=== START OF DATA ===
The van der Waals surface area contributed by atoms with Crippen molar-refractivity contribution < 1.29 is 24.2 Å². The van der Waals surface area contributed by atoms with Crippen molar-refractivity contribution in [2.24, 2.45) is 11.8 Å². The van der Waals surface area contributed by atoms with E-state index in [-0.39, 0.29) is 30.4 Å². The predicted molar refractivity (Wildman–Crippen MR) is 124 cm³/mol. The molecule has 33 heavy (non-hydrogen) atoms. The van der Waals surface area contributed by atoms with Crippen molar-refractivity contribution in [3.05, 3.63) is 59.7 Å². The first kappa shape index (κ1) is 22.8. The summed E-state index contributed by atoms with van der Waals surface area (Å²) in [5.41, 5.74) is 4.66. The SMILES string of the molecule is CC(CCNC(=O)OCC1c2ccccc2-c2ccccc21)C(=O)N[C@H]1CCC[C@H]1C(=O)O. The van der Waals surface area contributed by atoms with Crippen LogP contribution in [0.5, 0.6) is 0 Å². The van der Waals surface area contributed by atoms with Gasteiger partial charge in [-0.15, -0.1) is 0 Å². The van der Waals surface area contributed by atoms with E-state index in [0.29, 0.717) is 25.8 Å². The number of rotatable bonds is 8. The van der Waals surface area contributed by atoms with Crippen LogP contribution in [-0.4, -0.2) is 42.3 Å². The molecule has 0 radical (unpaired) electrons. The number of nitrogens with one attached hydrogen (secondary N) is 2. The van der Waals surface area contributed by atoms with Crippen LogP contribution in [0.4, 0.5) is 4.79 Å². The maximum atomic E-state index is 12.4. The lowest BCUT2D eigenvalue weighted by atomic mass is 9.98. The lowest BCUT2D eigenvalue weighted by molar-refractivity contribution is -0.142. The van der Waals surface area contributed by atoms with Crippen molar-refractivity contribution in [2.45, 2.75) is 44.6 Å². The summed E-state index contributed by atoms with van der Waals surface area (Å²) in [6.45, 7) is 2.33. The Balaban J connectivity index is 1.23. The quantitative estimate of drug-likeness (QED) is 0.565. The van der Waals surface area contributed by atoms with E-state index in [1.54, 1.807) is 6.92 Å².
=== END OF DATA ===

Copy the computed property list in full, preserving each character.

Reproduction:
The van der Waals surface area contributed by atoms with Crippen molar-refractivity contribution < 1.29 is 24.2 Å². The van der Waals surface area contributed by atoms with Crippen molar-refractivity contribution in [2.24, 2.45) is 11.8 Å². The van der Waals surface area contributed by atoms with E-state index in [-0.39, 0.29) is 30.4 Å². The predicted molar refractivity (Wildman–Crippen MR) is 124 cm³/mol. The molecule has 33 heavy (non-hydrogen) atoms. The van der Waals surface area contributed by atoms with Crippen molar-refractivity contribution in [3.05, 3.63) is 59.7 Å². The first kappa shape index (κ1) is 22.8. The summed E-state index contributed by atoms with van der Waals surface area (Å²) in [5.41, 5.74) is 4.66. The SMILES string of the molecule is CC(CCNC(=O)OCC1c2ccccc2-c2ccccc21)C(=O)N[C@H]1CCC[C@H]1C(=O)O. The van der Waals surface area contributed by atoms with Crippen LogP contribution in [0.5, 0.6) is 0 Å². The van der Waals surface area contributed by atoms with Gasteiger partial charge in [-0.15, -0.1) is 0 Å². The van der Waals surface area contributed by atoms with E-state index in [0.29, 0.717) is 25.8 Å². The number of rotatable bonds is 8. The van der Waals surface area contributed by atoms with Crippen LogP contribution in [-0.4, -0.2) is 42.3 Å². The molecule has 0 radical (unpaired) electrons. The number of nitrogens with one attached hydrogen (secondary N) is 2. The van der Waals surface area contributed by atoms with Crippen LogP contribution in [0.4, 0.5) is 4.79 Å². The maximum atomic E-state index is 12.4. The lowest BCUT2D eigenvalue weighted by atomic mass is 9.98. The lowest BCUT2D eigenvalue weighted by molar-refractivity contribution is -0.142. The van der Waals surface area contributed by atoms with Crippen molar-refractivity contribution in [2.45, 2.75) is 44.6 Å². The summed E-state index contributed by atoms with van der Waals surface area (Å²) in [6.45, 7) is 2.33. The Balaban J connectivity index is 1.23. The quantitative estimate of drug-likeness (QED) is 0.565. The van der Waals surface area contributed by atoms with E-state index in [1.54, 1.807) is 6.92 Å².